In the early hours of December 14, some unidentified miscreants destroyed some parts of Yadgar-e-Shuhada, a monument built by the Muttahida Qaumi Movement (MQM) to pay homage to its workers killed during the 1992 operations and other incidents of violence in Karachi.
All Mohajir groups who were united once under Altaf Hussain-led MQM have condemned the act. This is a rare show of unity since the split of the political group that ruled the metropolis for over three decades.
Various Muhajir groups – MQM-P, Pak Sarzameen Party (PSP), and the MQM-Haqiqi led by Afaq Ahmed – have strongly condemned the destruction of the monument and have demanded that the authorities take action against the culprits.
Since the launch of operation approved by then prime minister Nawaz Sharif in September 2013 to root out crime and terrorism from Karachi, the MQM’s hold on the city has weakened.
Intelligence agencies and Sindh Rangers conducted the operation to clean up the city from land grabbers, criminals, target killers and terrorists in various phases during Nawaz Sharif’s tenure.
The PSP is running its network in six districts of Karachi as well as in union councils under the chairmanship of Mustafa Kamal and Anis Qaimkhani
The MQM has experienced violent operations before. Earlier, it was divided when an operation was launched in 1992 to clean up Karachi by the government. A strong faction led by Afaq Ahmed separated. In that operation, troops busted torture cells and killed many notorious target killers. During that period, a central leader and chairman of MQM, Azim Ahmed Tariq, was killed in a house allegedly by his own party men.
Amjad Qaimkhani, a journalist based in Karachi covering political parties, says that all Mohajir factions have strongly condemned the destruction of Yadgar-e-Shuhada by miscreants in Azizabad. This incident is an indication that weaker Mohajir groups may once again resurface.
Qaimkhani said when MQM was formed in 1984, another party was created by Dr Saleem Haider which was calling itself Mohajir Ittehad Tehreek. MQM became a national political party but Mohajir Ittehad Tehreek is still working as a nationalist party in urban areas of Sindh, he told The Friday Times.
The initial divisions surfaced in 1992, when Afaq Ahmed and Aamir Khan left Altaf Hussain-led MQM and formed a new party, MQM-Haqiqi after a clash between two mohajir factions, said Qaimkhani. When former Karachi Mayor Mustafa Kamal and Anis Qaimkhani announced dissociation from MQM on March 3, 2016 and formed Pak Sarzameen Party (PSP), mohajir groups were further divided, he said.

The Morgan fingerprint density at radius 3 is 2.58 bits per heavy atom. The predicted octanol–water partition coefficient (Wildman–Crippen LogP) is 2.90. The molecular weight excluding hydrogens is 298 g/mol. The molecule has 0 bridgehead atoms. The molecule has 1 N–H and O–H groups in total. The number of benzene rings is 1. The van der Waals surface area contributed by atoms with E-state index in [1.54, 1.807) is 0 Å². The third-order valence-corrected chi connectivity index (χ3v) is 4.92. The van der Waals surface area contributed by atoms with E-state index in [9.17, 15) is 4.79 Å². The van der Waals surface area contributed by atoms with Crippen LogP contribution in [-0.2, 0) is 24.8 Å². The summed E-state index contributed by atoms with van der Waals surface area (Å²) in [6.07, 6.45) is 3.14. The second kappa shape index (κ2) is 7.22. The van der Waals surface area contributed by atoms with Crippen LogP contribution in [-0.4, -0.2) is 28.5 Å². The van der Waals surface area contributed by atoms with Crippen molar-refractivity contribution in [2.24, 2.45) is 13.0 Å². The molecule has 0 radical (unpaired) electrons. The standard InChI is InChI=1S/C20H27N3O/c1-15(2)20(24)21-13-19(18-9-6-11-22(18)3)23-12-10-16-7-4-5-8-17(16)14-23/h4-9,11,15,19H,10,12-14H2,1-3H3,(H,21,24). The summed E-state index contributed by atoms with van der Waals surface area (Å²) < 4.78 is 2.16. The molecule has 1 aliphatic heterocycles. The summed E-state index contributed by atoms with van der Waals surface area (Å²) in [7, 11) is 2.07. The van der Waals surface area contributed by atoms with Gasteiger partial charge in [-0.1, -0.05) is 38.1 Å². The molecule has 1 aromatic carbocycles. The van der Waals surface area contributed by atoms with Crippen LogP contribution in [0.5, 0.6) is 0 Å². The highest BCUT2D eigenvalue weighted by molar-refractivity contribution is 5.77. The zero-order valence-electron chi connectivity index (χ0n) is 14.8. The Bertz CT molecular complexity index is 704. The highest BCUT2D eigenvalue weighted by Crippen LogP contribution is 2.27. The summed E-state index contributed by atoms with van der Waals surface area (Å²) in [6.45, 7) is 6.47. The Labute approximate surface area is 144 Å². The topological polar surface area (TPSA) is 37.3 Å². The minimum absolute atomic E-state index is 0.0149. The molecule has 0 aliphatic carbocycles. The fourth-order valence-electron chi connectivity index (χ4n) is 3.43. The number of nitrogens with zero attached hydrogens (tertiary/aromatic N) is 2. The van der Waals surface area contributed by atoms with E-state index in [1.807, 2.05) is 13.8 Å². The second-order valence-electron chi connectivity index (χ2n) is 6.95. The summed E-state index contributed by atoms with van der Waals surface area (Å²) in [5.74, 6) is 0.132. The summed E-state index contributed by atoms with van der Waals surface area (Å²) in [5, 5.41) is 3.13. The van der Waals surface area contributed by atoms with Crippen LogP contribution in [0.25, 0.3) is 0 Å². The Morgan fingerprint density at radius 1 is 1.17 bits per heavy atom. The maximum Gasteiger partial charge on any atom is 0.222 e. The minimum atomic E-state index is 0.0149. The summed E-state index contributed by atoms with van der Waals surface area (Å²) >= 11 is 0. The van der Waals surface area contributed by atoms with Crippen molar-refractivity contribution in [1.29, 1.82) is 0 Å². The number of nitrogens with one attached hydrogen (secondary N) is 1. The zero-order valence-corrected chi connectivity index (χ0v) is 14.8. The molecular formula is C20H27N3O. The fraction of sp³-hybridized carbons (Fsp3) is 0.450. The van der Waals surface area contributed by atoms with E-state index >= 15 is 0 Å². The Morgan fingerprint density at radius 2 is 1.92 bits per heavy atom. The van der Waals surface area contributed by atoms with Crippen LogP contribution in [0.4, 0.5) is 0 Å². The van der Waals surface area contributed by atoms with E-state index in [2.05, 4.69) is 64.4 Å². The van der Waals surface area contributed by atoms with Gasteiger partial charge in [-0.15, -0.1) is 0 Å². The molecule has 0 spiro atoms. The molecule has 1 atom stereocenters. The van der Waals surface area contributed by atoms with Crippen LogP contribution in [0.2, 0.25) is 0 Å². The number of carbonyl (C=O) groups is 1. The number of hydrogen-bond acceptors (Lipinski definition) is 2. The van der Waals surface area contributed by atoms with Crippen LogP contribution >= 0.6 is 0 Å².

He said that after Altaf Hussain’s speech on August 22, 2016, Dr Farooq Sattar took charge of MQM-P and announced his disassociation with Altaf Hussain-led MQM, which is known as MQM London group since then. Later, in February 2018 due to personal rifts with other MQM-P party leaders, Dr Farooq Sattar was side lined and Dr Khalid Maqbool Siddiqui took charge of MQM-P.
Currently, the MQM-P is limited to Bahaudarabad area and Dr Farooq Sattar’s politics is in Pir Elahi Bux (PIB) Colony, said Qaimkhani. He said the group led by Afaq Ahmed was limited only to Defence and Landhi areas. The Altaf Hussain-led MQM network is still strong in other parts of Karachi and rest of Sindh, Qaimkhani said.
Despite this, the PSP is running its network in six districts of Karachi as well as in union councils under the chairmanship of Mustafa Kamal and Anis Qaimkhani. The PSP has a strong network in Hyderabad, Umerkot and Mirpurkhas. MQM-P is in the control of Aamir Khan.
There is another strong committee led by Mohajir elders. This committee includes intellectuals, doctors, educationists and lawyers working under MQM Coordination Committee (Rabita committee) to resolve issues and disputes of all Mohajir factions in Karachi as well as the rest of Sindh.
When Altaf Hussain was heading the MQM, Dr Farooq Sattar, Wasay Jalil, Dr Hassan Zafar Arif (late), Mustafa Azizabadi, Momin Khan Momin, Zafar Rajput, Qasim Ali Raza and Sathi Ishaque were member of the elders’ committee. This group was working as a think tank in Karachi but after divisions in MQM, it is mostly inactive now.
Former Head of Mass Communication Department at Federal Urdu University of Arts, Science and Technology (FUUAST), Dr Tauseef says when the Karachi operation began, MQM workers were arrested and large caches of weapons were seized. Many people were killed during the operation. “Due to the Karachi operation, the MQM has lost its grip on the city,” he said.
Many MQM leaders have settled abroad after announcing their disassociation from Altaf Hussain, he said. “MQM headquarters Nine Zero and other offices were sealed and militant wings were busted by Sindh Rangers. Khalid Maqbool, Farooq Sattar and Mustafa Kamal do not have the ability to lead the Mohajir community as Hussain did,” said Dr Tauseef.
After the destructions of Yadgar-e-Shuhada in Azizabad, Dr Farooq Sattar alleged that Muttahida Qaumi Movement Pakistan’s senior leader Amir Khan was behind the destruction of Yadgar-e-Shuhada. MQM-Pakistan leader Amir Khan blamed it on security agencies.
The writer is a journalist based in Karachi. He can be reached on Twitter @Zafar_Khan5